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Marks & Spencer Marketing

M&S Clothing is trying to strike a balance between brand and product marketing


By Imogen Watson, Senior reporter

February 11, 2020 | 5 min read

As Marks and Spencer (M&S) steps into 2020, it leaves behind a decade of declining sales, store closures, and relegation for the first time from the FTSE 100. With its Q3 results confirming that clothing and home continues to hold the food department back, this year could be make or break for the clothing wing.

M&S Clothing is trying to strike a balance between brand and product marketing

M&S Clothing is trying to strike a balance between brand and product marketing

With a turnaround plan in place to stem the decline of its clothing business, M&S bosses have focused on "elevating" everyday fashion staples with a more dynamic approach to media and a new advertising agency in tow. This Christmas saw it drop its celeb-heavy campaigns for product-focused 'killer categories.'

Yet, as the retailer tries to finds its place in 2020, its new marketing approach is far from concrete, rather it is a work in progress.

A blend of brand and product

This Christmas, M&S clothing tried something a little different. The star of the show wasn't Holly Willoughby, Twiggy or even Paddington Bear; it was jumpers, and lots of them.

It was the first year that ODD - an agency that specialises in fashion and lifestyle - held the reins of its Christmas campaigns. Prior to the Christmas period, under ODD's guidance, M&S clothing had been investing more in adverts that hero a single product or range.

Hopes that this change in direction would put an end to M&S’s declining clothes department were diminished by the results of its Q3 trading statement. While its food business maintained momentum, growing 1.5%, its clothing revenue fell 3.7%. And while its clothing and home online revenue was up 1.5%, this was lower than average.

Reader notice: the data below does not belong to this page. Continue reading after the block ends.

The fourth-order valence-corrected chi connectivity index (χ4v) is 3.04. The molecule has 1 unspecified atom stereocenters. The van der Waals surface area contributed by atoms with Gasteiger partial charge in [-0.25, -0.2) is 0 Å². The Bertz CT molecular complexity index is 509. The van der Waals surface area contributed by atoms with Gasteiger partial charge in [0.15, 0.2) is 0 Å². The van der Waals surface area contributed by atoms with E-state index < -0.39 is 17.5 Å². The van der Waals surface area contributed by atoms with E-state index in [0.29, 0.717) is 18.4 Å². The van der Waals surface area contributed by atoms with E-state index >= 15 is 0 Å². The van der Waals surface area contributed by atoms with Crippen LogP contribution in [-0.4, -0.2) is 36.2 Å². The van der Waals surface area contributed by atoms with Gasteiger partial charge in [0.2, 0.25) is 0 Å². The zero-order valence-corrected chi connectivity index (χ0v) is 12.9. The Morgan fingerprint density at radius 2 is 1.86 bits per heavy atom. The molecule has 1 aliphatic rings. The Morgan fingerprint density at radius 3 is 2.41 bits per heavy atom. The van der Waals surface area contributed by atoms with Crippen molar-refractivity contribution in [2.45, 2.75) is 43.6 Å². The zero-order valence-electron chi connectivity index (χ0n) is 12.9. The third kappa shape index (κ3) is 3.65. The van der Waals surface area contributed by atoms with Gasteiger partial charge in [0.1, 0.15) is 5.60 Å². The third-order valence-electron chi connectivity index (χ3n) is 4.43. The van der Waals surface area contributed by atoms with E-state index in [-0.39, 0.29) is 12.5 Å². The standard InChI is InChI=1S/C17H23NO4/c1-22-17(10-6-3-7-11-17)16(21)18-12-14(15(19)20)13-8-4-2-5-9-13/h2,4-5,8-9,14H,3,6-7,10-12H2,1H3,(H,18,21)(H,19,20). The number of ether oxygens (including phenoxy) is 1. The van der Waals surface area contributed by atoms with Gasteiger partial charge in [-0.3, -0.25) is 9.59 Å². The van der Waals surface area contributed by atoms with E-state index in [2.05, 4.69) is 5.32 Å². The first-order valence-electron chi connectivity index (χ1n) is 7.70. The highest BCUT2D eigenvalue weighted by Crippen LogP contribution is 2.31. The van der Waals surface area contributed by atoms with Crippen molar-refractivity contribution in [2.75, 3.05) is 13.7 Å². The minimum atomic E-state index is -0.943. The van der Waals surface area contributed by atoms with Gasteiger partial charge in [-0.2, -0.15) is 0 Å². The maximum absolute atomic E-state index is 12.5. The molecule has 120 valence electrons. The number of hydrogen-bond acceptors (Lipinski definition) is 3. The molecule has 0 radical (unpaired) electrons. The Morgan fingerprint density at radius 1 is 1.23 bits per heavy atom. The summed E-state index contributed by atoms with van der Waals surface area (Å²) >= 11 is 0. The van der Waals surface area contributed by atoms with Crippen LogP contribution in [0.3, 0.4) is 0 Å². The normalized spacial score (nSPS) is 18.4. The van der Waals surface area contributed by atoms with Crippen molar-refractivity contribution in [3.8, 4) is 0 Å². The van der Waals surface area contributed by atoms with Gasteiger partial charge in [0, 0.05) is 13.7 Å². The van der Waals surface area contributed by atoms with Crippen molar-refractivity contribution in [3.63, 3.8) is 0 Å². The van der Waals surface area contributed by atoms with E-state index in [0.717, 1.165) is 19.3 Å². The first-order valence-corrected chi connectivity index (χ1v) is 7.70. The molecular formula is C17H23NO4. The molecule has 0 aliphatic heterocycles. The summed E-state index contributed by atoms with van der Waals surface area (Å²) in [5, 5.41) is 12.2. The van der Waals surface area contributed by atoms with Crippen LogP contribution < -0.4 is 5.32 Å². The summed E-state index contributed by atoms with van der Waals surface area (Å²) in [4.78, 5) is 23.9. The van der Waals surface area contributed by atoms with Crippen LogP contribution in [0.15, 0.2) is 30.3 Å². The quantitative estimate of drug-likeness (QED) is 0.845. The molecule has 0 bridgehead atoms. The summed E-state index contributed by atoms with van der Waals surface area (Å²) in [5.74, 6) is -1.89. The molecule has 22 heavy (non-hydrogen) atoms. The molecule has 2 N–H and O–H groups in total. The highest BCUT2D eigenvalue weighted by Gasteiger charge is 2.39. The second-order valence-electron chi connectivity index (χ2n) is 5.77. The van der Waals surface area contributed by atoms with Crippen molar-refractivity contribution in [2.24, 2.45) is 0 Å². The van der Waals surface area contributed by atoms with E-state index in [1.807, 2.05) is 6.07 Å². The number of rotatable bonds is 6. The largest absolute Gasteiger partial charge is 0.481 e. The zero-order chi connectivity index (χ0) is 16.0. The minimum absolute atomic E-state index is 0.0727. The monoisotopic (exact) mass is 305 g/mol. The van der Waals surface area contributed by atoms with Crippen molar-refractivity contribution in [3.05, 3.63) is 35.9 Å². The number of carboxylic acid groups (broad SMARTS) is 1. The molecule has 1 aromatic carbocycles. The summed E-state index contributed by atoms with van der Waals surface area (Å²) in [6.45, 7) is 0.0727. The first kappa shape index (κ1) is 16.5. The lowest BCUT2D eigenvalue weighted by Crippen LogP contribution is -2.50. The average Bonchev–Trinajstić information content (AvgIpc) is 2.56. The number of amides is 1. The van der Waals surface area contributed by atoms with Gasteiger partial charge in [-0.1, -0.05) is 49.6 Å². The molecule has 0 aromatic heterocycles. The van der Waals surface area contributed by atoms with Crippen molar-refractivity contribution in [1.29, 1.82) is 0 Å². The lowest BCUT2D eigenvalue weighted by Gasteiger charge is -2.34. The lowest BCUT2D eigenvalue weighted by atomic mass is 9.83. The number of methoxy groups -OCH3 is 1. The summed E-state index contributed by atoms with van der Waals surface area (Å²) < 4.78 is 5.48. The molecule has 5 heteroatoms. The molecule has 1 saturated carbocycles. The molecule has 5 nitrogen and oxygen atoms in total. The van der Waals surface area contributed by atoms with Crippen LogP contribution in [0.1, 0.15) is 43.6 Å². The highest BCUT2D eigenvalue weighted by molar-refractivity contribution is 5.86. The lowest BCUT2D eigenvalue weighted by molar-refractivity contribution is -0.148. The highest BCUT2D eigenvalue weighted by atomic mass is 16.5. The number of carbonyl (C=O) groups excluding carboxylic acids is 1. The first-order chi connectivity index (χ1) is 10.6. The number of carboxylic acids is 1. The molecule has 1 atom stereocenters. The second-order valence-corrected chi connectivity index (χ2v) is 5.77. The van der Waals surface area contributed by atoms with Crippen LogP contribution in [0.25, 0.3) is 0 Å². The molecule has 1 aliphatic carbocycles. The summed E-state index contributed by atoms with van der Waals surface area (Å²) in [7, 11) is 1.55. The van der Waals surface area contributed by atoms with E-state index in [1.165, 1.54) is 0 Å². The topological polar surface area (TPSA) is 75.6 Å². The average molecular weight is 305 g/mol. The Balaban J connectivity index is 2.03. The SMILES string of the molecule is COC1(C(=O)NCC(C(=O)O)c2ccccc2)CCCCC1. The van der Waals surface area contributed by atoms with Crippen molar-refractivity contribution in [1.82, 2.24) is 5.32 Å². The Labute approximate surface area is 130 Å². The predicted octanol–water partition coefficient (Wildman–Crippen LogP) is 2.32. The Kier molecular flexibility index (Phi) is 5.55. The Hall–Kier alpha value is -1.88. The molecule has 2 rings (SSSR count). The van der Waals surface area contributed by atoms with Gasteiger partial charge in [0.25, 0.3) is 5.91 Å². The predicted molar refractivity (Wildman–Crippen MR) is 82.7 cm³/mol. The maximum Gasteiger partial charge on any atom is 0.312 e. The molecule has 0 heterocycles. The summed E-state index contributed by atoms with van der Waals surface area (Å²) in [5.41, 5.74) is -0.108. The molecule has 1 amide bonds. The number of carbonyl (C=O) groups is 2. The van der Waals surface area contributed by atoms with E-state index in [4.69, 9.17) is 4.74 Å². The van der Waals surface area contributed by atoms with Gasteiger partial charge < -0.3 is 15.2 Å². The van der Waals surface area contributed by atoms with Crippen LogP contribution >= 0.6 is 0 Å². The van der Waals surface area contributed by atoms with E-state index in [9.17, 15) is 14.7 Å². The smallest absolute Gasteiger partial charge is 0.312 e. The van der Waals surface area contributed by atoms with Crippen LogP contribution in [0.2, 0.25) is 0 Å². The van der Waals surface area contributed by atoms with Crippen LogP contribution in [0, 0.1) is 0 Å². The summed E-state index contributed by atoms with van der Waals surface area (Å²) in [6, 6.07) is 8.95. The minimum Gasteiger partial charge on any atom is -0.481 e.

This wasn’t unexpected, as its has been a general trend for the retailer. Sales for M&S’s clothing division have trailed food for several quarters, and in its half-year update last year (6 November), it revealed that while food grew 0.9%, clothing and home plummeted 5.5%.

Unperturbed, marketing director for clothing and home Nathan Ansell admitted the approach in the future will be "a blend of brand and product". Despite the decline on sales, jumpers and pyjamas performed well, proving its "killer category" strategy is working.

"Over the Christmas period, we sold 45,000 Fair Isle jumpers, with jumper sales up 6% and men's cashmere up 16%," Ansell reported. "Once we saw how well the campaign was performing, we were quick to shoot out a pyjamas campaign which saw a strong uplift. We ended up 10% ahead of that plan from pyjamas as well."

Two months down the line, and M&S has marched ahead with the killer category strategy. Last week, it unveiled its first-ever stand-alone TV ad for its biggest product category - denim.

"The aim of the denim campaign is to put us on the map and the way we're choosing to do it is slightly different to the way we were before," Ansell explained. Up until this point, the retailer hasn't shouted enough about the success of its denim range.

When customers are asked to name a brand for denim, M&S ranks just fourth out of a possible 21 options. Yet - it sells 15 pairs every minute and is market leader for womenswear denim.

"We believe that by choosing the category and communicating this way will build brand affinity at the same time," he said, before admitting that this approach is not plan set in concrete.

"While we've seen some initial success from the strategy, going forward, it will be a blend," Ansell explained. "We don't actually see a linear distinction between product and brand. It's still early days."

It's been no secret that M&S has tried to change its image as an over-55s brand. In recent years, it has trying to attract younger shoppers. As it looks into 2020, Ansell said the focus will be on broadening its appeal to families by "focusing on categories that are really relevant to a family customer."

"We've got all sorts of changes in our kidswear business where were trying to be a bit more fun and playful in some of our imagery," he added of M&S 2020 plans, explaining that the team has been taking a more granular look at the way mums shop for products.

While 2020 looks to be a critical year for the retailer, Ansell shared that "compared to 18 months ago, I'm massively optimistic as we move into the next stage. We've had some really good initial results from our key areas going forward and a really talented team."

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